You worked hard to get to medical school, and you'll work even harder to get through it. With such a heavy and challenging course load, the average medical student must endure long nights of studying, many lectures, and endless hours of clinical experience.
Unlike the average student, the evaluation of medical students is dependent on several variables. Factors like your academic performance, clinical knowledge, and their compliance to standards of conduct outside of medical school are considered when determining a medical student's status in school. If, based on these periodic evaluations, a school discovers that you aren't living up to the school's requirements, your dismissal from the medical school is a viable option.
Of course, potentially being dismissed from medical school is your worst nightmare after all the work you've put in. And the majority of the time, it is life events that you can't control that have kept you off your A-game. The good news is that medical schools afford you the option of contesting decisions that could prevent you from getting your M.D. via the appeals process.
An appeal is a request to overturn an academic determination, such as a dismissal, made by the school. With the help of an attorney, you can craft a compelling and effective appeal to convince your school to let you continue your education at that institution.
Grounds for an Appeal
An appeal will only be considered for review by your school if it is submitted within the deadline and if it is based on good reason. These reasons are referred to as “grounds.” Being dissatisfied with a grade, or a clinical evaluation isn't a reasonable ground for an appeal. The majority of schools are receptive to two permissible grounds in an appeal request: improper conduct and extenuating circumstances.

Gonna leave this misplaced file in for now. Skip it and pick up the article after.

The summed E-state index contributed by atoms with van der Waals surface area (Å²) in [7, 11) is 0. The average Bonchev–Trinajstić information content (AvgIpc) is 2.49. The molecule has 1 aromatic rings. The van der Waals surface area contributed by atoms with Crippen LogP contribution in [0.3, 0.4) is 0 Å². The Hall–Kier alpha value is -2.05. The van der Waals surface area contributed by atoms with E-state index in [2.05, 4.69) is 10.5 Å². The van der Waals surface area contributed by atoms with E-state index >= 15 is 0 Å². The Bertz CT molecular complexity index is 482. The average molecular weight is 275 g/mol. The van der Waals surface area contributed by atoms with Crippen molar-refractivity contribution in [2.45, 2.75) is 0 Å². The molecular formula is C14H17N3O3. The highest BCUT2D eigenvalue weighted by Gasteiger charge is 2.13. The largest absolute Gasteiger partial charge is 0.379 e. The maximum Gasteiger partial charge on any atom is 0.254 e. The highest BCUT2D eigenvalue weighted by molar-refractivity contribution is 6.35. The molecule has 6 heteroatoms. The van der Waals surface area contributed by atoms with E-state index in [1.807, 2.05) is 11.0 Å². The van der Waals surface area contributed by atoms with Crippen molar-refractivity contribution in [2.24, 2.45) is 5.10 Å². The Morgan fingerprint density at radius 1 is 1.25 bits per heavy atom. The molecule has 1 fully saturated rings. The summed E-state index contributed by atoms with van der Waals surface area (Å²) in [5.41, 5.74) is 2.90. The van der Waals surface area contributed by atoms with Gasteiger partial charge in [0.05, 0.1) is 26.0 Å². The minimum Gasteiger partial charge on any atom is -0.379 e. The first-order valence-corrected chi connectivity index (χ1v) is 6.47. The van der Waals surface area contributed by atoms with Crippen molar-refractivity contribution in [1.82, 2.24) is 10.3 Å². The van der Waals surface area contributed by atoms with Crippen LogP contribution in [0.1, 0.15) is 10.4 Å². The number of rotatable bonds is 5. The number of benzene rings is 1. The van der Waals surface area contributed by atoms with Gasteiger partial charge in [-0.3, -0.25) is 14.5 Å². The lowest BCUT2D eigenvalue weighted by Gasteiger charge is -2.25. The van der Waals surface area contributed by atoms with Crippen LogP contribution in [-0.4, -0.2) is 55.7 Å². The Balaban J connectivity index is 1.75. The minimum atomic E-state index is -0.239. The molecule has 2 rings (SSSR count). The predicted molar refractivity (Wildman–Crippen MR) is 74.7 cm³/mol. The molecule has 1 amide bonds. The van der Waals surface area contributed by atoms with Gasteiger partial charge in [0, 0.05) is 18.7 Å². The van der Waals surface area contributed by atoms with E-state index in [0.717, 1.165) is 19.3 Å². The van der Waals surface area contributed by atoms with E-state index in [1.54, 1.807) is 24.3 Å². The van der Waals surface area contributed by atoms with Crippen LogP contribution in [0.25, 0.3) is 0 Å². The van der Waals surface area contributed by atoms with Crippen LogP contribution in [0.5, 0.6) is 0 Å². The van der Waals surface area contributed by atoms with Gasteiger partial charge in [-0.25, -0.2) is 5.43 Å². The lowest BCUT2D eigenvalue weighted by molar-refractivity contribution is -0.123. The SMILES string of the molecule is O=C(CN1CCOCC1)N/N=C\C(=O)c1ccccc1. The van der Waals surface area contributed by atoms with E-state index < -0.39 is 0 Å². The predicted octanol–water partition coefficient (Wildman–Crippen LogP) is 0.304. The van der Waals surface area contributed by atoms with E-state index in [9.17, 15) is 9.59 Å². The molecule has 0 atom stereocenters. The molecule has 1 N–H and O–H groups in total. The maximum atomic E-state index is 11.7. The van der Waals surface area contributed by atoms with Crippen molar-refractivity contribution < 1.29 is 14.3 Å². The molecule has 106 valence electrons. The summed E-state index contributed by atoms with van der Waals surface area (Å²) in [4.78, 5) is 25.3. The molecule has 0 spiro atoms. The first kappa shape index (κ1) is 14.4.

A student can successfully appeal on this ground when mistakes have been made by school staff, or school guidelines have been incorrectly applied to your case. For example, let's say the school's decision to dismiss you was premature according to the code of conduct, or the evaluations were biased. These are examples of improper conduct.
Students can appeal on this ground if they've experienced unpredictable and inevitable events in their lives that have hindered their academic progression. A few good examples of extenuating circumstances are:
- Family crisis: a loved one has fallen ill or died, and the time that you used to dedicate to school is now occupied with making certain arrangements, taking care of a loved one, or grieving.
- Medical or psychological issues: you have been diagnosed with depression or another debilitating injury that prevented you from staying on top of your studies.
- Financial issues: You lost your job or your main source of income and aren't sure about how you're going to make ends meet - whether that means paying your bills or paying tuition.
It's important to note that each school has its own unique set of guidelines regarding appeal criteria, requests, and deadlines. To ensure your appeal is considered, you should locate your school's guidelines in your school's code of conduct and operate accordingly.
Pennsylvania Student Rights Attorney
You've worked hard to get to medical school, don't just let it slip through your fingers. Take advantage of your right to challenge your school's dismissal by requesting an appeal. If you feel like the grounds mentioned above apply to your case, you should consult with an attorney.
Legal professional Joseph D. Lento has worked with students who aspire to practice in a broad range of industries and understands how to maximize the likelihood of an appeal. Contact him today at 888-535-3686.
Pennsylvania medical schools where Joseph D. Lento can help as your or your student's attorney advisor include the following:
- Drexel University College of Medicine
- Geisinger Commonwealth School of Medicine
- Lake Erie College of Osteopathic Medicine
- Lewis Katz School of Medicine at Temple University
- Pennsylvania State University College of Medicine
- Philadelphia College of Osteopathic Medicine
- Perelman School of Medicine at the University of Pennsylvania
- Sidney Kimmel Medical College at Thomas Jefferson University
- University of Pittsburgh School of Medicine